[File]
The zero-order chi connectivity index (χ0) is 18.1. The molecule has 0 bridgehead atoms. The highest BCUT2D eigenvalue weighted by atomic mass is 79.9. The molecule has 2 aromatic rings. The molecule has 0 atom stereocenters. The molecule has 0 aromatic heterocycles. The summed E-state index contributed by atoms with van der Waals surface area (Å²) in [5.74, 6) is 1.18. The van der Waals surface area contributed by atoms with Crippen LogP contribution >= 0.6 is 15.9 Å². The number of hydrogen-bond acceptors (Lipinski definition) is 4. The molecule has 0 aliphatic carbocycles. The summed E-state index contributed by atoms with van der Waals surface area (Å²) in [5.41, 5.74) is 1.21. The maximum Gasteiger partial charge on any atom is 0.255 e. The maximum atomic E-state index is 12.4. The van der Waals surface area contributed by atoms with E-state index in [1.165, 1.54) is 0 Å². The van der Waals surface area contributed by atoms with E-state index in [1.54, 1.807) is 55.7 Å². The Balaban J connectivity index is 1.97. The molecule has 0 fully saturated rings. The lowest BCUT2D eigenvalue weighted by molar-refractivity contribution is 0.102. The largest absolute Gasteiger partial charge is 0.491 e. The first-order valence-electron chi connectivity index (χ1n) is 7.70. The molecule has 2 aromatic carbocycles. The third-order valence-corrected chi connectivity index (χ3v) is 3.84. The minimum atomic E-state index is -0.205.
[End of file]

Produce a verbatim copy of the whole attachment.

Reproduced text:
The zero-order chi connectivity index (χ0) is 18.1. The molecule has 0 bridgehead atoms. The highest BCUT2D eigenvalue weighted by atomic mass is 79.9. The molecule has 2 aromatic rings. The molecule has 0 atom stereocenters. The molecule has 0 aromatic heterocycles. The summed E-state index contributed by atoms with van der Waals surface area (Å²) in [5.74, 6) is 1.18. The van der Waals surface area contributed by atoms with Crippen LogP contribution >= 0.6 is 15.9 Å². The number of hydrogen-bond acceptors (Lipinski definition) is 4. The molecule has 0 aliphatic carbocycles. The summed E-state index contributed by atoms with van der Waals surface area (Å²) in [5.41, 5.74) is 1.21. The maximum Gasteiger partial charge on any atom is 0.255 e. The maximum atomic E-state index is 12.4. The van der Waals surface area contributed by atoms with E-state index in [1.165, 1.54) is 0 Å². The van der Waals surface area contributed by atoms with E-state index in [1.54, 1.807) is 55.7 Å². The Balaban J connectivity index is 1.97. The molecule has 0 fully saturated rings. The lowest BCUT2D eigenvalue weighted by molar-refractivity contribution is 0.102. The largest absolute Gasteiger partial charge is 0.491 e. The first-order valence-electron chi connectivity index (χ1n) is 7.70. The molecule has 2 aromatic carbocycles. The third-order valence-corrected chi connectivity index (χ3v) is 3.84. The minimum atomic E-state index is -0.205.